My friend got a job at a major tech company recently. And networking got her there. When it comes to job search, networking matters not just a little but a LOT. Especially now. But not the hit-and-run kind of networking. I mean the other kind. Where you build relationships over time.
Networking matters a LOT if unemployed
When you’re out of work, it’s easy to get caught up in the job listing / job application cycle. Where you let what’s publicly available guide your search. But three things very wrong with that:
- Not all jobs are listed publicly. So you never hear about them.
- You still have to get through the screening process. And of course, all the competition.
- Not all jobs are fully approved yet. And some may only be vague ideas at this time.
- People who know people often get preference — for both listed jobs and those still being born!
So you have to do something that gets you past the SOSO (same old same old) techniques everyone else is relying on. And networking is your most powerful ally for making that happen for yourself. Especially if you’re unemployed. Here’s why…
First, networking matters to help get you past hiring managers who prefer employed people. Not fair — and not even smart hiring practice — but that’s just the way it is for some people. Luckily, not as true anymore. Still, good to be aware of this possibility.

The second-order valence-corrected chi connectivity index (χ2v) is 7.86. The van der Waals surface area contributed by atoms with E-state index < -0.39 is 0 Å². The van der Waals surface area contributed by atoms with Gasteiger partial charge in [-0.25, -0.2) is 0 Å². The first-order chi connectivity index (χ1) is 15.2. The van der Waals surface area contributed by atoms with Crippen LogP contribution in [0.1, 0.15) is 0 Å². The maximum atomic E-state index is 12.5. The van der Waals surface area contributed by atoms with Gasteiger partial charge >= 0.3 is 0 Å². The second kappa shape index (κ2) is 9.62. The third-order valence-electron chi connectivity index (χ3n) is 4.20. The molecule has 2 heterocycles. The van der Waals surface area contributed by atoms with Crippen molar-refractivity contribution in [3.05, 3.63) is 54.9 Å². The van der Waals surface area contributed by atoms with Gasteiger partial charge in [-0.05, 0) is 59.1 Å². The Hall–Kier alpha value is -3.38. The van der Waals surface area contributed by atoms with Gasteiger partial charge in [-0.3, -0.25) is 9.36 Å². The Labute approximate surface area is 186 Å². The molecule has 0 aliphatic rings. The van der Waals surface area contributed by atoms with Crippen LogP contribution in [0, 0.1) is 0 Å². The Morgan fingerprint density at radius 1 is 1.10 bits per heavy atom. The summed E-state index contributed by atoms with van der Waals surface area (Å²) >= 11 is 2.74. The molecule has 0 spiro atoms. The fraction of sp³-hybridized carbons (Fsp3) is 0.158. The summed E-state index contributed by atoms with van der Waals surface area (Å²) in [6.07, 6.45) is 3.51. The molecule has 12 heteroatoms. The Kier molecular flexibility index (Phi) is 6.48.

But also, after a while being unemployed just eats at you. It eats at your confidence. And it eats at your energy. And this can show in interviews.
So having someone pulling for you — hopefully recommending you — can not only give you that oh so important “in” with the company. But it can also help you feel better about yourself. And THAT shows too.
My friend’s networking story
After many years building up her marketing skills, my friend got told she was being laid off. She figured it would take her a while, but she was confident she’d find something. And then the months passed with no offers. Some maybes, but nothing real.
And then COVID hit. Oh no! I can tell you she was not her old confident self anymore. And she was worried about how long this might go on. But she kept up her networking with old employers, college contacts, friends, family, and even LinkedIn connections. And eventually she heard of a really wonderful job with a major social media company.
And, to strengthen the point about why networking matters so much … she was already interviewing for the job as it was being created. It was never listed anywhere. But she is happily working there now — from home. And loves her new job!
I’ve also gotten unlisted jobs through networking. One through an old college friend. And two through people I had worked with earlier. So even if it takes a while, please know that networking really is one of the best ways to get yourself hired. Whether you’re between jobs or not.
Some networking tips:
- Networking is relationship building. Not just need based.
- Friendly conversation — not urgent desperation.
- Help people see your positive vision and determination.
- People who believe in you will want to help if they can.
- Networking is an ongoing, two-way street.
- It needs to be about more than just you and your needs!
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